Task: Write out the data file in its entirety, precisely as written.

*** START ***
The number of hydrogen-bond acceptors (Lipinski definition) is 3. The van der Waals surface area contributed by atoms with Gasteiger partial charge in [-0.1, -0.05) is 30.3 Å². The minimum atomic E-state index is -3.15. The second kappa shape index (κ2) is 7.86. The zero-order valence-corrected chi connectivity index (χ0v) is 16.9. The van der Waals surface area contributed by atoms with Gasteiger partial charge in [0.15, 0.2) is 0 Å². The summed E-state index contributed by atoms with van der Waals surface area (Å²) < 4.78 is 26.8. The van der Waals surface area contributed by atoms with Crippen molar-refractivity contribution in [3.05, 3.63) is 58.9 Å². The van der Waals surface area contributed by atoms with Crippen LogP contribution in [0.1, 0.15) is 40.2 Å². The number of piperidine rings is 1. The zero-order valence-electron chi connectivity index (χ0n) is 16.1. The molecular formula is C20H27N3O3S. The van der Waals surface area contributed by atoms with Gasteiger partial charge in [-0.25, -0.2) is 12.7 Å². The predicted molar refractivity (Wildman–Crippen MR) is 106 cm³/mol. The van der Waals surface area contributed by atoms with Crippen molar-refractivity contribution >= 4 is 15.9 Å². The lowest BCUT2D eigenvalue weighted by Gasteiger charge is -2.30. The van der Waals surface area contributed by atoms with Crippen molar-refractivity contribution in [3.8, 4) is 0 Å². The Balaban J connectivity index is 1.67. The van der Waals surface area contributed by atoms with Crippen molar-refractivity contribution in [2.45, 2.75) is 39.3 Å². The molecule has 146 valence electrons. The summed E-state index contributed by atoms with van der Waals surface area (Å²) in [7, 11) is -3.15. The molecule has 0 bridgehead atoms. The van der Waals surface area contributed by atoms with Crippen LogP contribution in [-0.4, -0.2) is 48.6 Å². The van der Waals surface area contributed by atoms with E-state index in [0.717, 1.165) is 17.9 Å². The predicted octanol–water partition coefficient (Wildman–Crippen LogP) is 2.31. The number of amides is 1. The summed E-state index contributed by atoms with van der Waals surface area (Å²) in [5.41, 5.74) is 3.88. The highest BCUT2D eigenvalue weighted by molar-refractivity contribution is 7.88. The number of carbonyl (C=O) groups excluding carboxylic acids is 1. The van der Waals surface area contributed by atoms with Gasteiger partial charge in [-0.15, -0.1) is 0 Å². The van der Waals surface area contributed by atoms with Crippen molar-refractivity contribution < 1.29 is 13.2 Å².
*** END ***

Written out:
The number of hydrogen-bond acceptors (Lipinski definition) is 3. The van der Waals surface area contributed by atoms with Gasteiger partial charge in [-0.1, -0.05) is 30.3 Å². The minimum atomic E-state index is -3.15. The second kappa shape index (κ2) is 7.86. The zero-order valence-corrected chi connectivity index (χ0v) is 16.9. The van der Waals surface area contributed by atoms with Gasteiger partial charge in [0.15, 0.2) is 0 Å². The summed E-state index contributed by atoms with van der Waals surface area (Å²) < 4.78 is 26.8. The van der Waals surface area contributed by atoms with Crippen molar-refractivity contribution in [3.05, 3.63) is 58.9 Å². The van der Waals surface area contributed by atoms with Crippen LogP contribution in [0.1, 0.15) is 40.2 Å². The number of piperidine rings is 1. The zero-order valence-electron chi connectivity index (χ0n) is 16.1. The molecular formula is C20H27N3O3S. The van der Waals surface area contributed by atoms with Gasteiger partial charge in [-0.25, -0.2) is 12.7 Å². The predicted molar refractivity (Wildman–Crippen MR) is 106 cm³/mol. The van der Waals surface area contributed by atoms with Crippen molar-refractivity contribution >= 4 is 15.9 Å². The lowest BCUT2D eigenvalue weighted by Gasteiger charge is -2.30. The van der Waals surface area contributed by atoms with Crippen molar-refractivity contribution in [3.8, 4) is 0 Å². The Balaban J connectivity index is 1.67. The van der Waals surface area contributed by atoms with Crippen molar-refractivity contribution in [2.45, 2.75) is 39.3 Å². The molecule has 146 valence electrons. The summed E-state index contributed by atoms with van der Waals surface area (Å²) in [7, 11) is -3.15. The molecule has 0 bridgehead atoms. The van der Waals surface area contributed by atoms with Crippen LogP contribution in [-0.4, -0.2) is 48.6 Å². The van der Waals surface area contributed by atoms with E-state index in [0.717, 1.165) is 17.9 Å². The predicted octanol–water partition coefficient (Wildman–Crippen LogP) is 2.31. The number of amides is 1. The summed E-state index contributed by atoms with van der Waals surface area (Å²) in [5.41, 5.74) is 3.88. The highest BCUT2D eigenvalue weighted by molar-refractivity contribution is 7.88. The number of carbonyl (C=O) groups excluding carboxylic acids is 1. The van der Waals surface area contributed by atoms with Gasteiger partial charge in [-0.15, -0.1) is 0 Å². The van der Waals surface area contributed by atoms with Crippen molar-refractivity contribution < 1.29 is 13.2 Å².